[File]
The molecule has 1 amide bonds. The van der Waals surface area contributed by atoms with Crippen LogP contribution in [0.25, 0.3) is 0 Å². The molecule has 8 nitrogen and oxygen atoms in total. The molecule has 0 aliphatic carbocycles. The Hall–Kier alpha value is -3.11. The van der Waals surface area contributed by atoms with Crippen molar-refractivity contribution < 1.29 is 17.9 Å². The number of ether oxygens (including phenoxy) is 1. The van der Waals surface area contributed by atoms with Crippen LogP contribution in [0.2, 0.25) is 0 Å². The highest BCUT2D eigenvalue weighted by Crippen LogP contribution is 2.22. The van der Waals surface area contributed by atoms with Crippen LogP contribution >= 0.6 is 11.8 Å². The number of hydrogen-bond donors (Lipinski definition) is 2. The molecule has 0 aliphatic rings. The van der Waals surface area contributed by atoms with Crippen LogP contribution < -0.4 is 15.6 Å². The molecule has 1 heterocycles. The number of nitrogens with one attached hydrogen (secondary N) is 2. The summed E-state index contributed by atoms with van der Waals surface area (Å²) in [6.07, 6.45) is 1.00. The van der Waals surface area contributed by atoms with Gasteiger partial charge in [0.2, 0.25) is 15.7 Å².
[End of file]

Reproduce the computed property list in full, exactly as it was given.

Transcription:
The molecule has 1 amide bonds. The van der Waals surface area contributed by atoms with Crippen LogP contribution in [0.25, 0.3) is 0 Å². The molecule has 8 nitrogen and oxygen atoms in total. The molecule has 0 aliphatic carbocycles. The Hall–Kier alpha value is -3.11. The van der Waals surface area contributed by atoms with Crippen molar-refractivity contribution < 1.29 is 17.9 Å². The number of ether oxygens (including phenoxy) is 1. The van der Waals surface area contributed by atoms with Crippen LogP contribution in [0.2, 0.25) is 0 Å². The highest BCUT2D eigenvalue weighted by Crippen LogP contribution is 2.22. The van der Waals surface area contributed by atoms with Crippen LogP contribution >= 0.6 is 11.8 Å². The number of hydrogen-bond donors (Lipinski definition) is 2. The molecule has 0 aliphatic rings. The van der Waals surface area contributed by atoms with Crippen LogP contribution < -0.4 is 15.6 Å². The molecule has 1 heterocycles. The number of nitrogens with one attached hydrogen (secondary N) is 2. The summed E-state index contributed by atoms with van der Waals surface area (Å²) in [6.07, 6.45) is 1.00. The van der Waals surface area contributed by atoms with Gasteiger partial charge in [0.2, 0.25) is 15.7 Å².